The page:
The interatrial shunt device. Courtesy Scripps Clinic

Scripps Clinic cardiologists announced Friday they enrolled the first San Diego County patient in an international trial meant to test a device created to relieve heart failure symptoms.

The unnamed woman was enrolled in the randomized study this week by interventional cardiologist Matthew Price at the Scripps Memorial Hospital La Jolla’s cardiac catheterization laboratory.

Qualifying for the trial involves “ejection fraction,” a measurement of the amount of blood that leaves the heart with each beat. Heart failure patients have “preserved ejection fraction” when their hearts pumps too much blood from the left ventricle with each beat.

More conventional heart failure treatments, such as beta blockers and other medications, aren’t typically effective in heart failure patients with preserved ejection fraction, Scripps cardiologists said. That’s where the experimental device comes into play.

“When a patient can’t be helped with medications, or still has symptoms despite medications, this simple procedure and device can potentially improve the quality of their life in a safe and long-lasting way,” Price said.

The experimental “interatrial shunt” device is implanted within the atrial septum, which is the wall of tissue separating the hearts upper chambers: the right and left atria. In heart failure, blood pressure builds up in the left atrium, which leads to breathlessness and fatigue — particularly during exercise — as well as water retention.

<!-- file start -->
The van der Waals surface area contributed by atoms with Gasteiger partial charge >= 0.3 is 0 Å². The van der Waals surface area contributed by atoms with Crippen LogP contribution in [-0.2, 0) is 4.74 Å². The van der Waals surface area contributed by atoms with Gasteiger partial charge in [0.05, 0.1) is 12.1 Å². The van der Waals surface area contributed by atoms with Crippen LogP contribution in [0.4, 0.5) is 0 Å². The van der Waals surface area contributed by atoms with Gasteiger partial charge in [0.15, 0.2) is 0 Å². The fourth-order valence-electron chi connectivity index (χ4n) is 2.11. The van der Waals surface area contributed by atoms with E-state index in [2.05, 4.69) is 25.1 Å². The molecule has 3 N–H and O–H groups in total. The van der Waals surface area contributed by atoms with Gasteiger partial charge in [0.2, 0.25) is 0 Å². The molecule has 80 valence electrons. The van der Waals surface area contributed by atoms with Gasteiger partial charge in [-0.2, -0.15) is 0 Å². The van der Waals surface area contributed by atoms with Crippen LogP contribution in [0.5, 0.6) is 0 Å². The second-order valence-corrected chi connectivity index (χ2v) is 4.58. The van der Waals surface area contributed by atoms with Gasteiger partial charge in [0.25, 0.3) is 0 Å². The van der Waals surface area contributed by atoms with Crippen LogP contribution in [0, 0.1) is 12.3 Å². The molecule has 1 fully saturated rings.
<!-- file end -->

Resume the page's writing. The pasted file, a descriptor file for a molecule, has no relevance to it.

The device, a small scaffold of metal wire, holds open a small hole to allow blood to flow from the left atrium to right atrium, which improves symptoms by lowering blood pressure in the left atrium as well as arteries and capillaries found in the lungs, according to Scripps.

Scripps cardiologists plan to enroll more patients over the next year in the randomized, controlled and blinded clinical trial, with the aim of testing the device in 380 patients in the U.S. and 11 other countries.

“This trial represents an interdisciplinary approach to heart care which has become more common in recent years,” said Scripps Clinic heart failure specialist Rajeev Mohan, principal investigator for the La Jolla study site. “It is also the first of its kind to help treat patients with normal ejection fraction heart failure where treatment options are lacking.”

If the device is proven to work, the manufacturer likely would seek Food and Drug Administration approval to sell the product commercially.

In an earlier study, participants examined a month after implantation of the device had lower blood pressure in arteries and capillaries found in the lungs. No safety issues related to the device were reported, Scripps officials said.

Heart failure is the third leading cause of death attributable to cardiovascular disease in the United States, according to the American Heart Association. About 6.5 million Americans currently live with heart failure.

–City News Service

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